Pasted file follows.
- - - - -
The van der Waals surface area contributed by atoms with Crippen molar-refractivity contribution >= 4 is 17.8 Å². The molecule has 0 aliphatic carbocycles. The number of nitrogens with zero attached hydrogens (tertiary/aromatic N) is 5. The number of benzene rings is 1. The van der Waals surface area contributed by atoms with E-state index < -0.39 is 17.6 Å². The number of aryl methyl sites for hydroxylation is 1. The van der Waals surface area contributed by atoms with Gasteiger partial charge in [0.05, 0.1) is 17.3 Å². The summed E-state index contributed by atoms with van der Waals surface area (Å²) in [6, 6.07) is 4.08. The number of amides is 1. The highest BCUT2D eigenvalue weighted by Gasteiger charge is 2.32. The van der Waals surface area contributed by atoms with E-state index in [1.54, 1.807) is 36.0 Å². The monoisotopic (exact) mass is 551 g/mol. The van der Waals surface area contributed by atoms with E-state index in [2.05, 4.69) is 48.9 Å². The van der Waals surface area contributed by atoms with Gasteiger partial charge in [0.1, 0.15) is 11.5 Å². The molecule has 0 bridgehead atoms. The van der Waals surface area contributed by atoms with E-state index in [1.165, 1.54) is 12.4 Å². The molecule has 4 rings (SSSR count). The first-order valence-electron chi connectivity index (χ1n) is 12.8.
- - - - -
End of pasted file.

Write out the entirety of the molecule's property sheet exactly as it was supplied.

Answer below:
The van der Waals surface area contributed by atoms with Crippen molar-refractivity contribution >= 4 is 17.8 Å². The molecule has 0 aliphatic carbocycles. The number of nitrogens with zero attached hydrogens (tertiary/aromatic N) is 5. The number of benzene rings is 1. The van der Waals surface area contributed by atoms with E-state index < -0.39 is 17.6 Å². The number of aryl methyl sites for hydroxylation is 1. The van der Waals surface area contributed by atoms with Gasteiger partial charge in [0.05, 0.1) is 17.3 Å². The summed E-state index contributed by atoms with van der Waals surface area (Å²) in [6, 6.07) is 4.08. The number of amides is 1. The highest BCUT2D eigenvalue weighted by Gasteiger charge is 2.32. The van der Waals surface area contributed by atoms with E-state index in [1.54, 1.807) is 36.0 Å². The monoisotopic (exact) mass is 551 g/mol. The van der Waals surface area contributed by atoms with E-state index in [2.05, 4.69) is 48.9 Å². The van der Waals surface area contributed by atoms with Gasteiger partial charge in [0.1, 0.15) is 11.5 Å². The molecule has 0 bridgehead atoms. The van der Waals surface area contributed by atoms with E-state index in [1.165, 1.54) is 12.4 Å². The molecule has 4 rings (SSSR count). The first-order valence-electron chi connectivity index (χ1n) is 12.8.